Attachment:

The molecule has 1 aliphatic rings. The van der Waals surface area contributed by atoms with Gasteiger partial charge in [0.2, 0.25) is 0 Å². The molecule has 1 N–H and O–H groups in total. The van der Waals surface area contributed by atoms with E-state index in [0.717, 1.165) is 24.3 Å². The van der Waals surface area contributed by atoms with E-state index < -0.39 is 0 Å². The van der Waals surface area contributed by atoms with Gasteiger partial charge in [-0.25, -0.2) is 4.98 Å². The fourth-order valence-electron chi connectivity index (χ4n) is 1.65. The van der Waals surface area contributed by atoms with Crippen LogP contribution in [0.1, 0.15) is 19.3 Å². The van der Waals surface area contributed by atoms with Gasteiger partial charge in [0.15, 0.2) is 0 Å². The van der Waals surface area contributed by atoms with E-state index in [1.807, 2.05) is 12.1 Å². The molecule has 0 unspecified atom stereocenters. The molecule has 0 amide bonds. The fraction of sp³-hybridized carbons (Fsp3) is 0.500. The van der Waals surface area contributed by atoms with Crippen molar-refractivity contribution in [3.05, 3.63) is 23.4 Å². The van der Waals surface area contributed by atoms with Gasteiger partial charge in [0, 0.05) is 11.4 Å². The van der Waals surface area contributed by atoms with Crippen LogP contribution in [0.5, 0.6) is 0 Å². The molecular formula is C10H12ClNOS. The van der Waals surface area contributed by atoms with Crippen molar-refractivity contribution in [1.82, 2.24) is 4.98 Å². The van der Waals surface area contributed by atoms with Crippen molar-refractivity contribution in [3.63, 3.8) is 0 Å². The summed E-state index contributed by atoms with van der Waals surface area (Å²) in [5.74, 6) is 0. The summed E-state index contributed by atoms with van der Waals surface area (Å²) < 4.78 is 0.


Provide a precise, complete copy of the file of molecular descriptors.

The molecule has 1 aliphatic rings. The van der Waals surface area contributed by atoms with Gasteiger partial charge in [0.2, 0.25) is 0 Å². The molecule has 1 N–H and O–H groups in total. The van der Waals surface area contributed by atoms with E-state index in [0.717, 1.165) is 24.3 Å². The van der Waals surface area contributed by atoms with E-state index < -0.39 is 0 Å². The van der Waals surface area contributed by atoms with Gasteiger partial charge in [-0.25, -0.2) is 4.98 Å². The fourth-order valence-electron chi connectivity index (χ4n) is 1.65. The van der Waals surface area contributed by atoms with Crippen LogP contribution in [0.1, 0.15) is 19.3 Å². The van der Waals surface area contributed by atoms with Gasteiger partial charge in [0.15, 0.2) is 0 Å². The van der Waals surface area contributed by atoms with E-state index in [1.807, 2.05) is 12.1 Å². The molecule has 0 unspecified atom stereocenters. The molecule has 0 amide bonds. The fraction of sp³-hybridized carbons (Fsp3) is 0.500. The van der Waals surface area contributed by atoms with Crippen molar-refractivity contribution in [3.05, 3.63) is 23.4 Å². The van der Waals surface area contributed by atoms with Gasteiger partial charge in [0, 0.05) is 11.4 Å². The van der Waals surface area contributed by atoms with Crippen LogP contribution in [0.5, 0.6) is 0 Å². The molecular formula is C10H12ClNOS. The van der Waals surface area contributed by atoms with Crippen molar-refractivity contribution in [1.82, 2.24) is 4.98 Å². The van der Waals surface area contributed by atoms with Crippen molar-refractivity contribution in [3.63, 3.8) is 0 Å². The summed E-state index contributed by atoms with van der Waals surface area (Å²) in [5.74, 6) is 0. The summed E-state index contributed by atoms with van der Waals surface area (Å²) < 4.78 is 0.